Social Emotional Learning & The Magic of Dance – Part III

Social Emotional Learning & The Magic of Dance – 

Part III

SEL is an important intervention that contributes to a person’s cognitive development and mental health from childhood into adulthood.  In this 4-part series, we have defined Social Emotional Learning (see Part I), and examined the importance of developing emotional skills from childhood into adulthood (see Part II). In this post, we will explore the importance of developing pro-social skills alongside emotional skills.

Relational/prosocial skills:  Childhood into adulthood

Relational/prosocial skills continue into adulthood.  It doesn’t matter if someone is extroverted, introverted, or somewhere in between.   Humans are fairly social creatures compared to other animals.  Relational and prosocial skills ask the question, but how can we interact with others in the most efficient way possible?

Two keys to effective social skills: 

  1. Knowing how to problem solve. Problem solving is essential to having successful relationships both at work and at home.  Whether it’s compromising with a significant other, compromising with friends on which movie to see, or figuring out who goes down the cool slide first during recess, problem solving skills are needed at all stages of life.
  1. Having a healthy relationship. Relationships are not just romantic. They are the steady interactions we have with our family members, best friend, teachers, co-workers, supervisor, etc. Being able to develop and nurture all of these kinds of relationships is key to mental health.

What goes into a healthy relationship?

Many aspects go into a healthy relationship, but to name a few:  reciprocal communications (A.K.A. listening to the other person and not waiting to talk that person’s ears off), and having healthy boundaries.  Healthy boundaries look different for many people, but the base of it is knowing when to say no to things we are not OK with.  On the opposite side, we also need to be aware of what ARE we OK with in relationships and how to express these nuances to people.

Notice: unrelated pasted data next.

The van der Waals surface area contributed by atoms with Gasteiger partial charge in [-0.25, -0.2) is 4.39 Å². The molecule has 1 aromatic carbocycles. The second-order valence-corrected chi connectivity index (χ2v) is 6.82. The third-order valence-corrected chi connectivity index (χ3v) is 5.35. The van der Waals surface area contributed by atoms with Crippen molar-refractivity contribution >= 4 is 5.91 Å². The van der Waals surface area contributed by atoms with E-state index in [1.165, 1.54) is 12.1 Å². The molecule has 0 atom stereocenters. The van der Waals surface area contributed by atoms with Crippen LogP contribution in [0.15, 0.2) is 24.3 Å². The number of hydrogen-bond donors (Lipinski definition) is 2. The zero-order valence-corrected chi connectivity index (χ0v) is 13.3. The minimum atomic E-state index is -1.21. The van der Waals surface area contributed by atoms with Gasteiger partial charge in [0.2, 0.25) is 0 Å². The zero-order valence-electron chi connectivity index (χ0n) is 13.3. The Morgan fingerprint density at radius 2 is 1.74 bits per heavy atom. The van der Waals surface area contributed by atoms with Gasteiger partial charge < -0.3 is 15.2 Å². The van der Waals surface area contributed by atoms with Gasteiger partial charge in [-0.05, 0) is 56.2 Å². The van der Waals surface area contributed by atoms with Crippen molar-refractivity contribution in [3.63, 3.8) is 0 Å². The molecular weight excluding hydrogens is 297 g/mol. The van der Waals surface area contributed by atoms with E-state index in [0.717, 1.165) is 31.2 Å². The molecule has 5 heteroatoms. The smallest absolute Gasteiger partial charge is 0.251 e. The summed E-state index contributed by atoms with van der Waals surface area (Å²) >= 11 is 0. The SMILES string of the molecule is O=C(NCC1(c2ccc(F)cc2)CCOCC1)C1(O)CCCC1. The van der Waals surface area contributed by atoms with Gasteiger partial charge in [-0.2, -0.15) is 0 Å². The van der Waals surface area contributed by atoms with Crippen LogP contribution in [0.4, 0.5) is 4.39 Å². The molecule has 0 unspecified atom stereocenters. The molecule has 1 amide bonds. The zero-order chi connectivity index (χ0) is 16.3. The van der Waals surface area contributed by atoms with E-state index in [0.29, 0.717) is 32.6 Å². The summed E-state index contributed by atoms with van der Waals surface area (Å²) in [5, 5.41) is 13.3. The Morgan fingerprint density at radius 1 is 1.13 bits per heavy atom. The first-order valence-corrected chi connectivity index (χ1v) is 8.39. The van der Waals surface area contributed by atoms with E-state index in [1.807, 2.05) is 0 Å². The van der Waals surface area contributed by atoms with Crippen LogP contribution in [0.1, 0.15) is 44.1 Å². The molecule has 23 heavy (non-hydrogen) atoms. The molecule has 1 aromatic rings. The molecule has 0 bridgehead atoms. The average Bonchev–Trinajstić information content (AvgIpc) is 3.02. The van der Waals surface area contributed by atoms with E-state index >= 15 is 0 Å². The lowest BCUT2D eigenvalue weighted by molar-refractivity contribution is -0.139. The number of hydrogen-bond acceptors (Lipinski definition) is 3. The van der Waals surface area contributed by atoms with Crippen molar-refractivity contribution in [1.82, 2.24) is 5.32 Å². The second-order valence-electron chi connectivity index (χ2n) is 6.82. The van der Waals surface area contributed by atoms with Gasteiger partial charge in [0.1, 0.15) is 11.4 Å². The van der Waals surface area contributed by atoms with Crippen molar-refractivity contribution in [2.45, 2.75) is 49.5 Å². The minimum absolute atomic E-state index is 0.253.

Overall brain development

Schools promote emotional and social intelligence, in addition to other cognitive development, because success in these domains starts in childhood and continues to develop into adulthood.  It is not surprising that some schools try to incorporate SEL even in high school, but it doesn’t stop there.  An overwhelming amount of research suggests childhood/adolescent development in the brain actually doesn’t finish until the mid-20’s in humans.

CONTINUE TO PART IV: In the concluding post, we explore the power of a school dance program as an intervention that contributes to a person’s cognitive development and mental health from childhood into adulthood.

Partner dancing intuitively teaches social emotional learning skills, and it’s fun too!  Check out Dancing with Classfor more information on our innovative approach to SEL.

For classrooms anywhere: check out EduMotion: SEL Journeys , an experiential learning for  classrooms around the world.

Other Resources:

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